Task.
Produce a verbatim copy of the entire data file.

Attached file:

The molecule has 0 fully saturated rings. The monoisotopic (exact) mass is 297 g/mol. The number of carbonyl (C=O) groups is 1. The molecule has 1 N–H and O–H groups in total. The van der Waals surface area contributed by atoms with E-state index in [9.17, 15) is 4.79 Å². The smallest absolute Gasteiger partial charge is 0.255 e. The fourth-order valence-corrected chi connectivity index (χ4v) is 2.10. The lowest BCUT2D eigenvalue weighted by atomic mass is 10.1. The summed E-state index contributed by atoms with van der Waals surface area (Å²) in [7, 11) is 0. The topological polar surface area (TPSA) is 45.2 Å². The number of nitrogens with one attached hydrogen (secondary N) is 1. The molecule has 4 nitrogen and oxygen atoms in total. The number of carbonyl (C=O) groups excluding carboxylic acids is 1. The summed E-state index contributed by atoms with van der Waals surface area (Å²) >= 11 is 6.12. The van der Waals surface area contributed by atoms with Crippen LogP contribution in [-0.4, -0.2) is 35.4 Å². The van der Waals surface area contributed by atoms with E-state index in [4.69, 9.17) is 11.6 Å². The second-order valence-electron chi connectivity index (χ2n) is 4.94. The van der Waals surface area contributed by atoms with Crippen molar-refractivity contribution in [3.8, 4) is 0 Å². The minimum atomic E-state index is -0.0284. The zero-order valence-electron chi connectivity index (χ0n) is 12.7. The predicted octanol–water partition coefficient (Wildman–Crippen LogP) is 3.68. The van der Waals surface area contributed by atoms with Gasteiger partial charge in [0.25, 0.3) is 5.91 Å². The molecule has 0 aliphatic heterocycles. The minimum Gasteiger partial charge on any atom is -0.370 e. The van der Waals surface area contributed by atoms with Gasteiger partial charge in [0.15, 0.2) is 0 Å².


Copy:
The molecule has 0 fully saturated rings. The monoisotopic (exact) mass is 297 g/mol. The number of carbonyl (C=O) groups is 1. The molecule has 1 N–H and O–H groups in total. The van der Waals surface area contributed by atoms with E-state index in [9.17, 15) is 4.79 Å². The smallest absolute Gasteiger partial charge is 0.255 e. The fourth-order valence-corrected chi connectivity index (χ4v) is 2.10. The lowest BCUT2D eigenvalue weighted by atomic mass is 10.1. The summed E-state index contributed by atoms with van der Waals surface area (Å²) in [7, 11) is 0. The topological polar surface area (TPSA) is 45.2 Å². The number of nitrogens with one attached hydrogen (secondary N) is 1. The molecule has 4 nitrogen and oxygen atoms in total. The number of carbonyl (C=O) groups excluding carboxylic acids is 1. The summed E-state index contributed by atoms with van der Waals surface area (Å²) >= 11 is 6.12. The van der Waals surface area contributed by atoms with Crippen LogP contribution in [-0.4, -0.2) is 35.4 Å². The van der Waals surface area contributed by atoms with E-state index in [4.69, 9.17) is 11.6 Å². The second-order valence-electron chi connectivity index (χ2n) is 4.94. The van der Waals surface area contributed by atoms with Crippen molar-refractivity contribution in [3.8, 4) is 0 Å². The minimum atomic E-state index is -0.0284. The zero-order valence-electron chi connectivity index (χ0n) is 12.7. The predicted octanol–water partition coefficient (Wildman–Crippen LogP) is 3.68. The van der Waals surface area contributed by atoms with Gasteiger partial charge in [0.25, 0.3) is 5.91 Å². The molecule has 0 aliphatic heterocycles. The minimum Gasteiger partial charge on any atom is -0.370 e. The van der Waals surface area contributed by atoms with Gasteiger partial charge in [0.15, 0.2) is 0 Å².